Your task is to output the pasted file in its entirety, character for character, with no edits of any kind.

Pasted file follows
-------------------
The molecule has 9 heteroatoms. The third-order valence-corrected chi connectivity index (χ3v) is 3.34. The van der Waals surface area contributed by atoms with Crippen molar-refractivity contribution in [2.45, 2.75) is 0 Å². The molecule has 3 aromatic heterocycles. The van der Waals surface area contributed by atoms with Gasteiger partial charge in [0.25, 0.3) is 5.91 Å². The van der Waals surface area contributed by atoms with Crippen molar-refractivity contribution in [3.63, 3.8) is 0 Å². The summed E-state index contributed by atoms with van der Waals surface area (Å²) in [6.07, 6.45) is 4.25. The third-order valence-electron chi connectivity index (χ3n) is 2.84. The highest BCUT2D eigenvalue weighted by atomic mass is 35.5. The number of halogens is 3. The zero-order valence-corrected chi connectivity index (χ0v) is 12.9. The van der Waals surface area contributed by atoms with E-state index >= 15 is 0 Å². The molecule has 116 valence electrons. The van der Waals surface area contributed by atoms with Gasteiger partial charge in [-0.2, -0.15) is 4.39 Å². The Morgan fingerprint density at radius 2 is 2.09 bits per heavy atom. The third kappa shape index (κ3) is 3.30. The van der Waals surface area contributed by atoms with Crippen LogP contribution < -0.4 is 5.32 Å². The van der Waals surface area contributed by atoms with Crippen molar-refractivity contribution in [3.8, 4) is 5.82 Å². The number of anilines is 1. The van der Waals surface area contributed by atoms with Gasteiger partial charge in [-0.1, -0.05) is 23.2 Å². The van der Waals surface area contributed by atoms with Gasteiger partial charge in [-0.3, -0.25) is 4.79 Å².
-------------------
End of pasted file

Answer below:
The molecule has 9 heteroatoms. The third-order valence-corrected chi connectivity index (χ3v) is 3.34. The van der Waals surface area contributed by atoms with Crippen molar-refractivity contribution in [2.45, 2.75) is 0 Å². The molecule has 3 aromatic heterocycles. The van der Waals surface area contributed by atoms with Gasteiger partial charge in [0.25, 0.3) is 5.91 Å². The van der Waals surface area contributed by atoms with Crippen molar-refractivity contribution in [3.63, 3.8) is 0 Å². The summed E-state index contributed by atoms with van der Waals surface area (Å²) in [6.07, 6.45) is 4.25. The third-order valence-electron chi connectivity index (χ3n) is 2.84. The highest BCUT2D eigenvalue weighted by atomic mass is 35.5. The number of halogens is 3. The zero-order valence-corrected chi connectivity index (χ0v) is 12.9. The van der Waals surface area contributed by atoms with E-state index >= 15 is 0 Å². The molecule has 116 valence electrons. The van der Waals surface area contributed by atoms with Gasteiger partial charge in [-0.2, -0.15) is 4.39 Å². The Morgan fingerprint density at radius 2 is 2.09 bits per heavy atom. The third kappa shape index (κ3) is 3.30. The van der Waals surface area contributed by atoms with Crippen LogP contribution < -0.4 is 5.32 Å². The van der Waals surface area contributed by atoms with Crippen molar-refractivity contribution in [3.8, 4) is 5.82 Å². The number of anilines is 1. The van der Waals surface area contributed by atoms with Gasteiger partial charge in [-0.1, -0.05) is 23.2 Å². The van der Waals surface area contributed by atoms with Gasteiger partial charge in [-0.3, -0.25) is 4.79 Å².